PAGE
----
New Delhi: The Lok Sabha on Tuesday passed three crucial labour law bills with voice vote in the ongoing Monsoon Session of Parliament as part of Prime Minister Narendra Modi-led government's labour reform initiatives.
The Occupational Safety, Health and Working Conditions Code, 2020; the Industrial Relations Code, 2020; and the Code on Social Security, 2020 were passed when the Opposition was not present in the House as part of its protest against the government's two farm Bills passed on Sunday amid widespread protest in various state by farmers.
The Opposition parties had boycotted the House before the Bill was moved in the House for its passage.
Minister of State with independent charge in the Ministry of Labour and Employment Santosh Kumar Gangwar had introduced these Bills on September 19 with substantive changes after withdrawing the three codes tabled in the Parliament in 2019.
In his concluding remark following debate on these code Bills, Gangwar said various changes have been done in the labour court as well as in the preamble, and that 174 out of 233 or 74 per cent of the recommendations of the standing committee on labour across three codes have been included.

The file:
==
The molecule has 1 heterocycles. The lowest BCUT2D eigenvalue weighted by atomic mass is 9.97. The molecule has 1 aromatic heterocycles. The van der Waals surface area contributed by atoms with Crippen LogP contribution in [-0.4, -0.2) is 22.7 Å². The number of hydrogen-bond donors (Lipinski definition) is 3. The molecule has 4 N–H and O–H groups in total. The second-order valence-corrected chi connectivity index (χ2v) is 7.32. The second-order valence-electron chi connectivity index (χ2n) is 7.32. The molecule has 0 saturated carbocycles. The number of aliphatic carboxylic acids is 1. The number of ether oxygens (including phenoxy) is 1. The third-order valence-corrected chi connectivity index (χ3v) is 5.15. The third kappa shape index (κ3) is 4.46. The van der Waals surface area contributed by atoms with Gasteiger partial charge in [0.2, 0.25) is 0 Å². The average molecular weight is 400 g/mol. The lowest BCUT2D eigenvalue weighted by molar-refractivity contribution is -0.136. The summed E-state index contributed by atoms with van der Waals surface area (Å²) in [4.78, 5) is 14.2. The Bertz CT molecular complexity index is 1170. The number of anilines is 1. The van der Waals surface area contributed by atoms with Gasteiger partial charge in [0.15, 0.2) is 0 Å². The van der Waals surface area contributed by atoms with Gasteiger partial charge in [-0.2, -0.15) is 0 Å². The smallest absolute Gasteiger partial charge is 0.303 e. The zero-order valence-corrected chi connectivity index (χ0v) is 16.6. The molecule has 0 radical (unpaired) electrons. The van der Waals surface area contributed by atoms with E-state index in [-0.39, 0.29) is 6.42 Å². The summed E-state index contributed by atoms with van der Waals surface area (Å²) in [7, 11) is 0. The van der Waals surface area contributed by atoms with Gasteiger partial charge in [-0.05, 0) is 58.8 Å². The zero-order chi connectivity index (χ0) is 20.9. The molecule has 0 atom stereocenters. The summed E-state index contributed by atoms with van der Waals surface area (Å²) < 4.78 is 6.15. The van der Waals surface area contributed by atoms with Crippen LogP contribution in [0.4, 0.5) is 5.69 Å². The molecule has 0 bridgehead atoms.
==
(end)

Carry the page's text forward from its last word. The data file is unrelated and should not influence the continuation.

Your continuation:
The codes will give powers to state governments on rules related to hiring, retrenchment and fixing work hours in their factories and establishments while restricting powers of the workers to form unions. Besides, it will ensure the government extends social security to all, including the unorganised and gig workers in a phased manner.
The union labour ministry has consolidated and amalgamated 29 labour laws into four codes to significantly improve the ease of compliance and hiring and firing of workers while keeping the labour welfare under consideration. The government had earlier notified the Code on Wages which provides for national level floor wage for all workers.
The Code, is however, yet to be implemented. The code on occupational safety, health and working conditions (OSH&WC Code) and the industrial relations code will give autonomy to states to amend labour laws to suit their industrial needs and attract investments through labour reforms without seeking the Centre's permission.